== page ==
Protests Push Hong Kong Into Recession

The protests in Hong Kong have seen millions of people take to the streets since June, hammering revenues in the tourism and retail industries and prompting a credit downgrade from two big rating agencies.

Source NICOLAS ASFOURI/AFP via Getty

Why you should care

Ongoing demonstrations are one factor that have slowed the region's economy.

Hong Kong’s economy has fallen into recession after months of political turbulence in the Asian financial hub, with some economists predicting the downturn will worsen in 2020.

Economic gloom comes against a backdrop of violent anti-government protests. The protests have seen millions of people take to the streets since June, hammering revenues in the tourism and retail industries and prompting a credit downgrade from two big rating agencies. Hong Kong, an international business and export center, is also being buffeted by the U.S.-China trade war and a slowing global economy. 

Preliminary data released by the government on Thursday showed that:

Hong Kong’s economy shrank by 3.2 percent in the three months to September, a contraction more than 5 times what was predicted.

The figures come after the economy shrank 0.5 percent in the second quarter of this year, sending the territory into a recession for the first time since the global financial crisis.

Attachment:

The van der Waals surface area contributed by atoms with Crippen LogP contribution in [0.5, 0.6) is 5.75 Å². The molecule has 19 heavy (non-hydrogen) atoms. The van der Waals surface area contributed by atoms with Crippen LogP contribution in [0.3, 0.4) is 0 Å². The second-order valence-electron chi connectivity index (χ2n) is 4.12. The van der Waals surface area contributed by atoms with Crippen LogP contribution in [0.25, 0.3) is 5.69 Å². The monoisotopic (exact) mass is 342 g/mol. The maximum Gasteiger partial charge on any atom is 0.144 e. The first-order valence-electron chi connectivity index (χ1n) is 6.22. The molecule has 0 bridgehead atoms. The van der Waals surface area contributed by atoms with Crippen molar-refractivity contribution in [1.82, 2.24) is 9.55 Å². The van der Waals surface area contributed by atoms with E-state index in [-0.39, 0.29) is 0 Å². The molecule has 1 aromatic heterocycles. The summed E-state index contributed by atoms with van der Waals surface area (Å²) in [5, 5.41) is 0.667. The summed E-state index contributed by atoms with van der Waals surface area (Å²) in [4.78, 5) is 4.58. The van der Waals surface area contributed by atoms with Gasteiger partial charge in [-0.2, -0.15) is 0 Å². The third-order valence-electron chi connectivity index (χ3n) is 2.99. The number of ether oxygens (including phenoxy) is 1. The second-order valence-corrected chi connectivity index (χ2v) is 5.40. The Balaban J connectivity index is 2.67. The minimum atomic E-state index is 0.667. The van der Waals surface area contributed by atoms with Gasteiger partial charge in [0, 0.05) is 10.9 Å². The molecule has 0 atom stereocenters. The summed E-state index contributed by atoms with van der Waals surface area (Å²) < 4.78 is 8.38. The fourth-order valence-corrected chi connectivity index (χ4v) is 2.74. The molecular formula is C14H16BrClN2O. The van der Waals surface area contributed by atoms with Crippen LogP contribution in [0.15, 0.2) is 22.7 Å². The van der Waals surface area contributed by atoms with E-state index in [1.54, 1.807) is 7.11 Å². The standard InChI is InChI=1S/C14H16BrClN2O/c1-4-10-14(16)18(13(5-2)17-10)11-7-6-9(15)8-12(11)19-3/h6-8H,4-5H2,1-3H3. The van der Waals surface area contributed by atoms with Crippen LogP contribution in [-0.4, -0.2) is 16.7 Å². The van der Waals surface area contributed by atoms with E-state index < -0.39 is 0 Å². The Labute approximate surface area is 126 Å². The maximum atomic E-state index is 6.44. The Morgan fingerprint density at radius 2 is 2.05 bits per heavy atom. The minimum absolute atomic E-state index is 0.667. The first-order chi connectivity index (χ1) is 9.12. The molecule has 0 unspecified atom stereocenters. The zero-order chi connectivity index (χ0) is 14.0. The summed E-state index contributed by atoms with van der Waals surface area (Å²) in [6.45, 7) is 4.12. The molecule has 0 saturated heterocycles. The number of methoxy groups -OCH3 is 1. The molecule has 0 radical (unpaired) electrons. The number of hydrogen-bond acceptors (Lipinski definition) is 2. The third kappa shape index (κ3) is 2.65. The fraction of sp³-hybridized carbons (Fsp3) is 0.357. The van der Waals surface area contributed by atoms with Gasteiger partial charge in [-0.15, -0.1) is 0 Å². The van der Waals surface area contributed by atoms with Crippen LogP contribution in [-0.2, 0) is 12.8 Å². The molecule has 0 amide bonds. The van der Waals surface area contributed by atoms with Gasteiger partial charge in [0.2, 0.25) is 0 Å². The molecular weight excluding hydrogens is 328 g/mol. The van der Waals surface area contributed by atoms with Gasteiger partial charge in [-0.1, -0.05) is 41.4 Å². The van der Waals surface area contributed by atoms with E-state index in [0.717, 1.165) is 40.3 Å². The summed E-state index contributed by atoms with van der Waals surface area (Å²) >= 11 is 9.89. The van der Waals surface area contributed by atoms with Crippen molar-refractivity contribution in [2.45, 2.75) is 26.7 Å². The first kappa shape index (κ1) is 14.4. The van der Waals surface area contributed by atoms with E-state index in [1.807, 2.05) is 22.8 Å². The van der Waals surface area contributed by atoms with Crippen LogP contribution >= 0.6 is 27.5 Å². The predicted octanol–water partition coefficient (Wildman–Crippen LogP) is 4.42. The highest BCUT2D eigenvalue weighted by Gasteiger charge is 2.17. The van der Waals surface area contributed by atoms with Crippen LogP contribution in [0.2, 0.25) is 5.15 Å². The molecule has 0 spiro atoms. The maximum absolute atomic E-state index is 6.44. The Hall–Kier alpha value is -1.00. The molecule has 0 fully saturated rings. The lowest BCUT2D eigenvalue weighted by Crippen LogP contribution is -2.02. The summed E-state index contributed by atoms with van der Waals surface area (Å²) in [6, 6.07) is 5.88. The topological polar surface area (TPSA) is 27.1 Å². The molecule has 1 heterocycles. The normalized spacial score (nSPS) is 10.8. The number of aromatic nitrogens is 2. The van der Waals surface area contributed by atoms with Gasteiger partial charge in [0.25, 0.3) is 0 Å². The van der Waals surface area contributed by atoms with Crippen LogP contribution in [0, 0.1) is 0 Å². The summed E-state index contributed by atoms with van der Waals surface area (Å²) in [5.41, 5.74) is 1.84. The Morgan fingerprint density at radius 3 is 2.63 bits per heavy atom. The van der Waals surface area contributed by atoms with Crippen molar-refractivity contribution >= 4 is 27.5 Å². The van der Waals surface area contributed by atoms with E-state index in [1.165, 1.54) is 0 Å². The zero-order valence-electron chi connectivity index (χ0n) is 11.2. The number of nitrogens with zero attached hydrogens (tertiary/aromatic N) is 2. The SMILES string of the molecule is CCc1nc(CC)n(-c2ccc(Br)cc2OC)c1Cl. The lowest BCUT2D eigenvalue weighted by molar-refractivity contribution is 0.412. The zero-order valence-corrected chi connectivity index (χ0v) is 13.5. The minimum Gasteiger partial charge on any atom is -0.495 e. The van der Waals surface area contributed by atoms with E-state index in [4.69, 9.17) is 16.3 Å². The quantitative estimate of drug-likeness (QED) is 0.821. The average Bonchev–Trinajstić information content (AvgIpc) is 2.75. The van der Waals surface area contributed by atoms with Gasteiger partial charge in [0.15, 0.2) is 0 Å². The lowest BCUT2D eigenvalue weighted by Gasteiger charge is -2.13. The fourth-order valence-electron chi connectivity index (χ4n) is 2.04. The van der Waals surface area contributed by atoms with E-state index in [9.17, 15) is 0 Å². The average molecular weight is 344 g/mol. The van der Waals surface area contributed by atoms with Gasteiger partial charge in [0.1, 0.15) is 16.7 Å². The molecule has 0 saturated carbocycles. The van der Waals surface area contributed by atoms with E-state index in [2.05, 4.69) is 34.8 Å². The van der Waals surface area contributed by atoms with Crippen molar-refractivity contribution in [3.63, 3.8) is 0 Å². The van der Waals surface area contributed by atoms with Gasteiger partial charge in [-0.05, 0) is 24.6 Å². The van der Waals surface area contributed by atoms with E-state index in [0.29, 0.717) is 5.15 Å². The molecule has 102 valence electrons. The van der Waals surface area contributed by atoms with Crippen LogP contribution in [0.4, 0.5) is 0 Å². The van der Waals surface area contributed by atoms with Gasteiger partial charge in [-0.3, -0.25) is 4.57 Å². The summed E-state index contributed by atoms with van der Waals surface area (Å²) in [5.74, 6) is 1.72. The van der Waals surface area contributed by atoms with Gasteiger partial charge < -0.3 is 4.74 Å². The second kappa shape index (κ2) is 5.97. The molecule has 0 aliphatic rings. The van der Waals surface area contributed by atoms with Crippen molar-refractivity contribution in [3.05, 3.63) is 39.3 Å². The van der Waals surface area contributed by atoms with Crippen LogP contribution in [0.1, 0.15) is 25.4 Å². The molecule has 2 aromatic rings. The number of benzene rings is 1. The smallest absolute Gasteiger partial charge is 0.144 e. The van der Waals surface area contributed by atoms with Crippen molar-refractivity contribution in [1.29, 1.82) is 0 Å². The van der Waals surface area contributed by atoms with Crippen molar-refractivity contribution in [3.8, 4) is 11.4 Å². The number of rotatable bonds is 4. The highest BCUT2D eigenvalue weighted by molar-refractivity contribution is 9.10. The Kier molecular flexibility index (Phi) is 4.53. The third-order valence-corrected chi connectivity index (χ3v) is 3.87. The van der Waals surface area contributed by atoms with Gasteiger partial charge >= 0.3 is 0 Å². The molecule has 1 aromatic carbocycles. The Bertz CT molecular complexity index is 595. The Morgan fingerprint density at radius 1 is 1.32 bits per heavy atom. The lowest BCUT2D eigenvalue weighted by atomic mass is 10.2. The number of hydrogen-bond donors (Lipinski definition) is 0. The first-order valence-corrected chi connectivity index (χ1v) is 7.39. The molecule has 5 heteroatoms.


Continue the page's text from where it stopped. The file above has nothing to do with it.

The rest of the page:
“What’s happening in Hong Kong now is unprecedented,” Carrie Lam, the city’s leader, told business leaders on Thursday. It is an “inevitability the economy will be hard hit.” 

Iris Pang, an economist at ING, an investment bank, forecast that the economy would shrink in all four quarters next year. 

The demonstrations in Hong Kong began in opposition to a now withdrawn bill that could have seen criminal suspects extradited to mainland China; they have since evolved into a broader challenge of Beijing’s rule over the former British colony.

The Hong Kong government has begun rolling out measures to stimulate the economy. These include tax cuts and boosts to social security, as well as relaxing mortgage rules for first-time buyers. But the administration, which holds a war chest of $140 billion in fiscal reserves, has refrained from large-scale stimulus. 

The Hong Kong Monetary Authority, the city’s de facto central bank, has followed the U.S. Federal Reserve in lowering its benchmark interest rate. HSBC and Standard Chartered, both big banking presences in the city, have also lowered lending rates.

But “interest rates don’t matter for this economy anymore,” said Pang. “When there’s violence in the streets, people don’t want to go out shopping or go out for dinner.”

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By Daniel Shane and Nicolle Liu

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